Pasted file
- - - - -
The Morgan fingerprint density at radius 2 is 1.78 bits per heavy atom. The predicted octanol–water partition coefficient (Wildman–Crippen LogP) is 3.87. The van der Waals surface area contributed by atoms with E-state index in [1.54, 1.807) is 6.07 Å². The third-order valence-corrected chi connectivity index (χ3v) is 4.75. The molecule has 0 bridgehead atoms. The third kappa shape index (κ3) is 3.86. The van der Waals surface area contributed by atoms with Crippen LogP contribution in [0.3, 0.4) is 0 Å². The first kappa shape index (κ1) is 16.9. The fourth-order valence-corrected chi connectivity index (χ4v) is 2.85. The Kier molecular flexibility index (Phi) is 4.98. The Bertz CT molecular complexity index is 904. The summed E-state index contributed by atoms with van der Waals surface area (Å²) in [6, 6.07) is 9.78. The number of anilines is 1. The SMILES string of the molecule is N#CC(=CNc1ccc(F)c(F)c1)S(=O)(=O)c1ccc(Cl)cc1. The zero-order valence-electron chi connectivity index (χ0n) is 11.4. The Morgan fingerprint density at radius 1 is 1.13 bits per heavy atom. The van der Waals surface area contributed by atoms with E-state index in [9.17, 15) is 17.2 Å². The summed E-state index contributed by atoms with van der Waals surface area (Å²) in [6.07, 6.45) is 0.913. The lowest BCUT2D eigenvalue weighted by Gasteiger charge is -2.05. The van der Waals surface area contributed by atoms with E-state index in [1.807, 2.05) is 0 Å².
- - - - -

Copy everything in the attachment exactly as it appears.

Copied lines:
The Morgan fingerprint density at radius 2 is 1.78 bits per heavy atom. The predicted octanol–water partition coefficient (Wildman–Crippen LogP) is 3.87. The van der Waals surface area contributed by atoms with E-state index in [1.54, 1.807) is 6.07 Å². The third-order valence-corrected chi connectivity index (χ3v) is 4.75. The molecule has 0 bridgehead atoms. The third kappa shape index (κ3) is 3.86. The van der Waals surface area contributed by atoms with Crippen LogP contribution in [0.3, 0.4) is 0 Å². The first kappa shape index (κ1) is 16.9. The fourth-order valence-corrected chi connectivity index (χ4v) is 2.85. The Kier molecular flexibility index (Phi) is 4.98. The Bertz CT molecular complexity index is 904. The summed E-state index contributed by atoms with van der Waals surface area (Å²) in [6, 6.07) is 9.78. The number of anilines is 1. The SMILES string of the molecule is N#CC(=CNc1ccc(F)c(F)c1)S(=O)(=O)c1ccc(Cl)cc1. The zero-order valence-electron chi connectivity index (χ0n) is 11.4. The Morgan fingerprint density at radius 1 is 1.13 bits per heavy atom. The van der Waals surface area contributed by atoms with E-state index in [9.17, 15) is 17.2 Å². The summed E-state index contributed by atoms with van der Waals surface area (Å²) in [6.07, 6.45) is 0.913. The lowest BCUT2D eigenvalue weighted by Gasteiger charge is -2.05. The van der Waals surface area contributed by atoms with E-state index in [1.807, 2.05) is 0 Å².